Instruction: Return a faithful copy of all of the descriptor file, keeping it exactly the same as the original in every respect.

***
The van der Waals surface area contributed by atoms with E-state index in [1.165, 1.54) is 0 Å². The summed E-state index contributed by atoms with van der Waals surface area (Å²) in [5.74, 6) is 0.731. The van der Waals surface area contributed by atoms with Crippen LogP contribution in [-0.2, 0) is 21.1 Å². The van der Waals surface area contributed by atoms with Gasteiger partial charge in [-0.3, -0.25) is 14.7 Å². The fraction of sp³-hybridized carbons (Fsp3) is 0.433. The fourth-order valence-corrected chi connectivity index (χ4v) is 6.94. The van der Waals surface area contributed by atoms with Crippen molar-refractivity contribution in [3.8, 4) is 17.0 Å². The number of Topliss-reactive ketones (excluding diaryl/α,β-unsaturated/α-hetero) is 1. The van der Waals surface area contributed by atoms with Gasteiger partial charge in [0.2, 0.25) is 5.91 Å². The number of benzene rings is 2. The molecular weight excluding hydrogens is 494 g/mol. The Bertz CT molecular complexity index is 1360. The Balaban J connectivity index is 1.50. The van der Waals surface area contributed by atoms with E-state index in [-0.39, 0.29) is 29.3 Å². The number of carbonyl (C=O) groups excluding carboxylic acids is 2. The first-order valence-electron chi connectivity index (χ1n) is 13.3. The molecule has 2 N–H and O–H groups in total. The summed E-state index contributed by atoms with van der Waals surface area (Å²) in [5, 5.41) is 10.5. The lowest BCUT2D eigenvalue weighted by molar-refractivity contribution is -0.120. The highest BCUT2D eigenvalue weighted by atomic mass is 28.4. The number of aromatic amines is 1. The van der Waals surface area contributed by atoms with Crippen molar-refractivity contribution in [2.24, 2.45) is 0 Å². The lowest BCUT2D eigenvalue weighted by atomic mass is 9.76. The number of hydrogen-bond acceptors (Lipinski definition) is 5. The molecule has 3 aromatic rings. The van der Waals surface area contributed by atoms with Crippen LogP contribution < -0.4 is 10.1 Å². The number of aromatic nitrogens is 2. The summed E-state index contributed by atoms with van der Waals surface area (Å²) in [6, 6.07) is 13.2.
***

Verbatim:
The van der Waals surface area contributed by atoms with E-state index in [1.165, 1.54) is 0 Å². The summed E-state index contributed by atoms with van der Waals surface area (Å²) in [5.74, 6) is 0.731. The van der Waals surface area contributed by atoms with Crippen LogP contribution in [-0.2, 0) is 21.1 Å². The van der Waals surface area contributed by atoms with Gasteiger partial charge in [-0.3, -0.25) is 14.7 Å². The fraction of sp³-hybridized carbons (Fsp3) is 0.433. The fourth-order valence-corrected chi connectivity index (χ4v) is 6.94. The van der Waals surface area contributed by atoms with Crippen molar-refractivity contribution in [3.8, 4) is 17.0 Å². The number of Topliss-reactive ketones (excluding diaryl/α,β-unsaturated/α-hetero) is 1. The van der Waals surface area contributed by atoms with Gasteiger partial charge in [0.2, 0.25) is 5.91 Å². The number of benzene rings is 2. The molecular weight excluding hydrogens is 494 g/mol. The Bertz CT molecular complexity index is 1360. The Balaban J connectivity index is 1.50. The van der Waals surface area contributed by atoms with E-state index in [-0.39, 0.29) is 29.3 Å². The number of carbonyl (C=O) groups excluding carboxylic acids is 2. The first-order valence-electron chi connectivity index (χ1n) is 13.3. The molecule has 2 N–H and O–H groups in total. The summed E-state index contributed by atoms with van der Waals surface area (Å²) in [5, 5.41) is 10.5. The lowest BCUT2D eigenvalue weighted by molar-refractivity contribution is -0.120. The highest BCUT2D eigenvalue weighted by atomic mass is 28.4. The number of aromatic amines is 1. The van der Waals surface area contributed by atoms with Crippen molar-refractivity contribution in [2.24, 2.45) is 0 Å². The lowest BCUT2D eigenvalue weighted by atomic mass is 9.76. The number of hydrogen-bond acceptors (Lipinski definition) is 5. The molecule has 3 aromatic rings. The van der Waals surface area contributed by atoms with Crippen LogP contribution < -0.4 is 10.1 Å². The number of aromatic nitrogens is 2. The summed E-state index contributed by atoms with van der Waals surface area (Å²) in [6, 6.07) is 13.2.